At this point, a lot of teachers were groaning – how would they handle 200 students a day if they had to add evaluation time for hundreds of performance-based projects and tests through the year? The administrators were way ahead of us! “Don’t worry – you won’t have to grade all that stuff yourselves!” they crowed. What!? Were an army of teaching assistants being trained even as we speak? Was this the solution to the unemployment problem in our county? NO! All the exams would be taken on – and graded by – computers! Teachers wouldn’t have to do any extra work, eh? Gee, really? I could see just two little problems with this ‘solution’ to the education performance problem.
The first problem was equipment. Every student would take every evaluation test on a computer? How could this be done? The high school where I work is considered a ‘technology rich’ school. We have 6 computer labs on campus, averaging 30 computers each, and they are in essentially constant use with typing, research, video editing classes, my astronomy classes even go to the computer lab to work on planetarium software and learn about the night sky. As a teacher, you have to schedule your time weeks in advance to get your class into an available computer lab. Most teachers are able to get their classes into a computer lab 3-4 times per semester.
The point of all this? There are NO free computers on my campus for test taking, and no computer lab facility that has a computer for every child when classes average 38-42 kids. How much hardware would we need for my school alone? If not something like an iPad or netbook for every student (1500 units), I would think it would take at least 500 new computers to accommodate all the new testing use we’ve projected – and if we didn’t give each kid a computer, where on campus would we house them? Would we shuffle kids around to computer-equipped classrooms, or would we trundle hundreds of computers around campus on carts? Would theft, vandalism, maintenance, upgrades and virus protection be a problem? How would kids practice for such tests if they didn’t have pretty much constant access to a computer? You would have to put 40 computers in every classroom, perhaps 600 computers for my school alone. It is easy to see that we would be talking millions for my school alone – and trillions to transform classrooms across America. This isn’t any more workable than NCLB’s insistence upon “100% Proficiency”. No one who has spent any time in a public school campus or classroom recently could possibly have thought that this was a workable idea.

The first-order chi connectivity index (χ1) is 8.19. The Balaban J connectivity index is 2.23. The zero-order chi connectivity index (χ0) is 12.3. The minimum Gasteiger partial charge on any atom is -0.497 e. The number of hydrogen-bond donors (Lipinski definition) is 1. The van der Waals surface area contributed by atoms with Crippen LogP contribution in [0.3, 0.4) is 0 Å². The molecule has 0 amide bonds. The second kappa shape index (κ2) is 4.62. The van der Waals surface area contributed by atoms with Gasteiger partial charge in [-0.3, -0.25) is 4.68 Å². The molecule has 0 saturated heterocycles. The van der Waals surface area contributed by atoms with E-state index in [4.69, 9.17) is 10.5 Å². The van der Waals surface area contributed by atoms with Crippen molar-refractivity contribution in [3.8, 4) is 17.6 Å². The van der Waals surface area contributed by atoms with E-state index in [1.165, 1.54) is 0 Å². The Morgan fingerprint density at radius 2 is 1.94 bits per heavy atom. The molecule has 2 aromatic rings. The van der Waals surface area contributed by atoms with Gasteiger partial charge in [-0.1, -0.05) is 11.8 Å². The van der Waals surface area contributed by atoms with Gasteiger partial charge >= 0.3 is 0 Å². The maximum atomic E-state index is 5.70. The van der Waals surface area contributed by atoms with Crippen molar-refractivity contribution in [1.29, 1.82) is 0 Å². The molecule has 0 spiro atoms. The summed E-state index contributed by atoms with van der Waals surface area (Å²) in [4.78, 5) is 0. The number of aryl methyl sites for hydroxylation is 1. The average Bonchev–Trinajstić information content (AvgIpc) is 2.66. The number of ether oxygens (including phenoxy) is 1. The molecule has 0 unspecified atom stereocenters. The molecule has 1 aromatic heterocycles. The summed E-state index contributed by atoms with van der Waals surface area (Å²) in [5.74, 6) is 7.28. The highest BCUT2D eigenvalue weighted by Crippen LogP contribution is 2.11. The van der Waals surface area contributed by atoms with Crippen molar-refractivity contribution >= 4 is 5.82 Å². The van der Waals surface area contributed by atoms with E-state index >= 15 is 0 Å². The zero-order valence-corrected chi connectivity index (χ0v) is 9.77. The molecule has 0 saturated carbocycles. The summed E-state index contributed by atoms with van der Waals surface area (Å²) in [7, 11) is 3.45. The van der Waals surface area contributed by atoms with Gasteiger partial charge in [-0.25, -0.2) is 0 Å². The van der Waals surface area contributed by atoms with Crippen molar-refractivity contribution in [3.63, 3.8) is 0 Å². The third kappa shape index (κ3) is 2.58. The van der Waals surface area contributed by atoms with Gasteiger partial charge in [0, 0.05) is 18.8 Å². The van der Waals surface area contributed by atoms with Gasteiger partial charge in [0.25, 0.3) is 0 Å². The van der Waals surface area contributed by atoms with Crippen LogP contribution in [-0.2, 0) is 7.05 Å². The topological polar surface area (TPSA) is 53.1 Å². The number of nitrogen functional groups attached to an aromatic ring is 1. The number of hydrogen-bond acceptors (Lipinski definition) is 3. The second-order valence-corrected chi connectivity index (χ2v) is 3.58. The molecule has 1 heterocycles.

The second problem with this model is the concept of “Don’t worry… the computer software will grade it for you!” Oh goody! Spell checkers and grammar checkers are now so wonderful that we don’t need people to look at children’s work anymore! Oh please! Anyone who writes regularly can tell you that the ‘state of the art’ in grammar checking is still rather poor. When sentence structure gets creative or complicated, they fail quite badly; they literally cannot tell good writing from bad, and often insist upon ‘corrections’ that are actually changing a properly written sentence into an incorrect one; and my spelling checker can’t pare away pear from pair correctly, either.
I still see my position in teaching as a sacred trust, and I’m not ready to cede that responsibility to a software package. Well, at least parent conferences will be easier. Whether the computer decides that your child is a genius or an idiot, there won’t be any arguing with it.